Integration in a web page
In this post, I will show you how to integrate the Portfolio Optimizer Web API in a web page.
As a working example, I will display the meanvariance minimum variance frontier^{1} of 4 indexes.
In addition, I will also display the returns and the volatilities of portfolios made of random weights, to allow a visual comparison between meanvariance returnefficient portfolios and random portfolios.
Note: A fully functional web page corresponding to this post is available … right before your eyes ! Just check the source code of this page.
Integration of the Portfolio Optimizer API in a web page
Crossorigin requests are supported by the Portfolio Optimizer API.
This allows to easily integrate Portfolio Optimizer in a web page through the browsers native JavaScript XMLHttpRequest objects, or through any JavaScript library offering AJAX capabilities, like jQuery.
As an example, the following native JavaScript function calls the Arithmetic Returns API endpoint, like it is done in the web page you are currently viewing:
Example of integration: displaying the meanvariance minimum variance frontier
I will use Portfolio Optimizer to display the meanvariance minimum variance frontier of the following 4 indexes:
 ICE US Treasury Short Bond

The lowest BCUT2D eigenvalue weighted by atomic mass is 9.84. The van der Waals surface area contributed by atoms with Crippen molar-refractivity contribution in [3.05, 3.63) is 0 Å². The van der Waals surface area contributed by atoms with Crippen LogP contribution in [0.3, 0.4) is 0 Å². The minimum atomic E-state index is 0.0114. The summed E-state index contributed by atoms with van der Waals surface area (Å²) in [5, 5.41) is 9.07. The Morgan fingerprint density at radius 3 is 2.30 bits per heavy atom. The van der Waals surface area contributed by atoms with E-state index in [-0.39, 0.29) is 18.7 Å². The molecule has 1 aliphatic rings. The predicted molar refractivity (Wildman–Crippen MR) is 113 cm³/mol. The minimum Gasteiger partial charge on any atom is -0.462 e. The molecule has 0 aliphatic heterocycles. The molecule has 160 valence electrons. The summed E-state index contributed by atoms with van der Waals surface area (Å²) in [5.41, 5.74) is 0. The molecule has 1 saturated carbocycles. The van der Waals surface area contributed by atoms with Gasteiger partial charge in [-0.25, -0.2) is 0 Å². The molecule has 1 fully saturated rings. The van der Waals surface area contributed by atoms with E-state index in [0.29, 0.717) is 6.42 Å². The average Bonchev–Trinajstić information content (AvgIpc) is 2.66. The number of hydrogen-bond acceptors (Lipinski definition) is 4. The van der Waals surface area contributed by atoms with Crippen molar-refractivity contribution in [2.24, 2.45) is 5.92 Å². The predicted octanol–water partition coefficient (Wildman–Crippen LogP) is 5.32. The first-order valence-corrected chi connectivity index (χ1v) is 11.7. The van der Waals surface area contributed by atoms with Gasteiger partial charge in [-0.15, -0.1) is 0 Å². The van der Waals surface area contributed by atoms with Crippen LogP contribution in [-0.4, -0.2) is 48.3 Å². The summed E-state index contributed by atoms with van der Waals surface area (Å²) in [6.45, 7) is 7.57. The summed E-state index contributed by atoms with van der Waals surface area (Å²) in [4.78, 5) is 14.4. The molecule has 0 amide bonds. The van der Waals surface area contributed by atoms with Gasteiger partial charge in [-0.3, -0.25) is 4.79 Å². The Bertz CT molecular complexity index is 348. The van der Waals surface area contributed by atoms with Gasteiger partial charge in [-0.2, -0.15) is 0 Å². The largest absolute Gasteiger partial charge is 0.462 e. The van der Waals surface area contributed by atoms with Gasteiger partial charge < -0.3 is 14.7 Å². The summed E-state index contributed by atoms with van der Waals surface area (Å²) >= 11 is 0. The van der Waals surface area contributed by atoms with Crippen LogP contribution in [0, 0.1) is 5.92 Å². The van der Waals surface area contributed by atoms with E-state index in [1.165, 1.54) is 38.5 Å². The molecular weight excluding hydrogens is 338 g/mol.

ICE US Treasury 20+ Year Bond
 S&P 500
 Gold spot price
Prices
Note: The index prices come from https://backtest.curvo.eu/. Be sure to check this site if you are an European investor in ETFs!
Average returns and covariance matrix
One of the first step in a meanvariance analysis is to compute:
 The average returns of the analyzed assets
 The covariance matrix of the analyzed assets
With Portfolio Optimizer, this is done thanks to the following API endpoints:

/v1/assets/returns
, to compute the assets (arithmetic) returns from the assets prices 
/v1/assets/returns/average
, to compute the average assets returns from the assets returns 
/v1/assets/covariance/matrix
, to compute the covariance matrix of the assets returns
Which gives:
Meanvariance minimum variance frontier
Using the indexes average returns and covariance matrix, it is possible to draw the indexes meanvariance minimum variance frontier.
With Portfolio Optimizer, this is done thanks to the /v1/portfolio/analysis/meanvariance/minimumvariancefrontier
API endpoint.
Which gives:
Random portfolios
With Portfolio Optimizer, it is also possible to simulate random portfolios, which are portfolios made of random assets weights.
This is done thanks to the /v1/portfolio/construction/random
API endpoint.
Which gives, on the same graph as the meanvariance minimum variance frontier:

The meanvariance minimum variance frontier is the set of portfolios in the (V,E) plane with the lowest volatility for any given return. ↩